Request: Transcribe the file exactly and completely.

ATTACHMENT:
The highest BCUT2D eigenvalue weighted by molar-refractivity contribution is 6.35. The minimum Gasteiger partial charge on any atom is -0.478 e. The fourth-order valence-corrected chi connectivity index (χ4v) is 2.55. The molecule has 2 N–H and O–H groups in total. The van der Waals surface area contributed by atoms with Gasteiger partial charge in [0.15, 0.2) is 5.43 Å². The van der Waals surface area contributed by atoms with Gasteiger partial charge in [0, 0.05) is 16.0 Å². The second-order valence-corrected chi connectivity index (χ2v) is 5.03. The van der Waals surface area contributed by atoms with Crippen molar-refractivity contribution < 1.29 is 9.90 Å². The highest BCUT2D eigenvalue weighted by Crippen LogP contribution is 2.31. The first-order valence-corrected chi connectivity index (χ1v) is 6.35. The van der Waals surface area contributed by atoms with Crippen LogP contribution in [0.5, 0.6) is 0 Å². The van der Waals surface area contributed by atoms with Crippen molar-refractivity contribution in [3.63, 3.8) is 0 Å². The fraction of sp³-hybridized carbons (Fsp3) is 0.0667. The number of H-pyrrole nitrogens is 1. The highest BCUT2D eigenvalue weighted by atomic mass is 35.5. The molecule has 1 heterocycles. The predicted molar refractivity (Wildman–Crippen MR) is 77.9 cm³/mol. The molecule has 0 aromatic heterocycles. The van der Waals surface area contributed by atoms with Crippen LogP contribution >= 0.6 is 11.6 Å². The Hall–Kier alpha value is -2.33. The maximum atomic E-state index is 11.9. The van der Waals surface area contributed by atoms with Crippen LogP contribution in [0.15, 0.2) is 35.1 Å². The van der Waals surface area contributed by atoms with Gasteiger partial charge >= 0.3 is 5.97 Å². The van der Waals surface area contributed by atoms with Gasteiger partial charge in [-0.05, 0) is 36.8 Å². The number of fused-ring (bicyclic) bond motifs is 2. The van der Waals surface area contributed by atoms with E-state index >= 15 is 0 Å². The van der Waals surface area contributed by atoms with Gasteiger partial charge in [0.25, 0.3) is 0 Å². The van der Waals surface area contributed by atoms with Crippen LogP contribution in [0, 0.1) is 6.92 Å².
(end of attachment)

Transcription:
The highest BCUT2D eigenvalue weighted by molar-refractivity contribution is 6.35. The minimum Gasteiger partial charge on any atom is -0.478 e. The fourth-order valence-corrected chi connectivity index (χ4v) is 2.55. The molecule has 2 N–H and O–H groups in total. The van der Waals surface area contributed by atoms with Gasteiger partial charge in [0.15, 0.2) is 5.43 Å². The van der Waals surface area contributed by atoms with Gasteiger partial charge in [0, 0.05) is 16.0 Å². The second-order valence-corrected chi connectivity index (χ2v) is 5.03. The van der Waals surface area contributed by atoms with Crippen molar-refractivity contribution < 1.29 is 9.90 Å². The highest BCUT2D eigenvalue weighted by Crippen LogP contribution is 2.31. The first-order valence-corrected chi connectivity index (χ1v) is 6.35. The van der Waals surface area contributed by atoms with Crippen LogP contribution in [0.5, 0.6) is 0 Å². The van der Waals surface area contributed by atoms with Crippen molar-refractivity contribution in [3.63, 3.8) is 0 Å². The fraction of sp³-hybridized carbons (Fsp3) is 0.0667. The number of H-pyrrole nitrogens is 1. The highest BCUT2D eigenvalue weighted by atomic mass is 35.5. The molecule has 1 heterocycles. The predicted molar refractivity (Wildman–Crippen MR) is 77.9 cm³/mol. The molecule has 0 aromatic heterocycles. The van der Waals surface area contributed by atoms with Crippen LogP contribution >= 0.6 is 11.6 Å². The Hall–Kier alpha value is -2.33. The maximum atomic E-state index is 11.9. The van der Waals surface area contributed by atoms with Crippen LogP contribution in [0.15, 0.2) is 35.1 Å². The van der Waals surface area contributed by atoms with Gasteiger partial charge >= 0.3 is 5.97 Å². The van der Waals surface area contributed by atoms with Gasteiger partial charge in [-0.05, 0) is 36.8 Å². The number of fused-ring (bicyclic) bond motifs is 2. The van der Waals surface area contributed by atoms with E-state index >= 15 is 0 Å². The van der Waals surface area contributed by atoms with Gasteiger partial charge in [0.25, 0.3) is 0 Å². The van der Waals surface area contributed by atoms with Crippen LogP contribution in [0, 0.1) is 6.92 Å².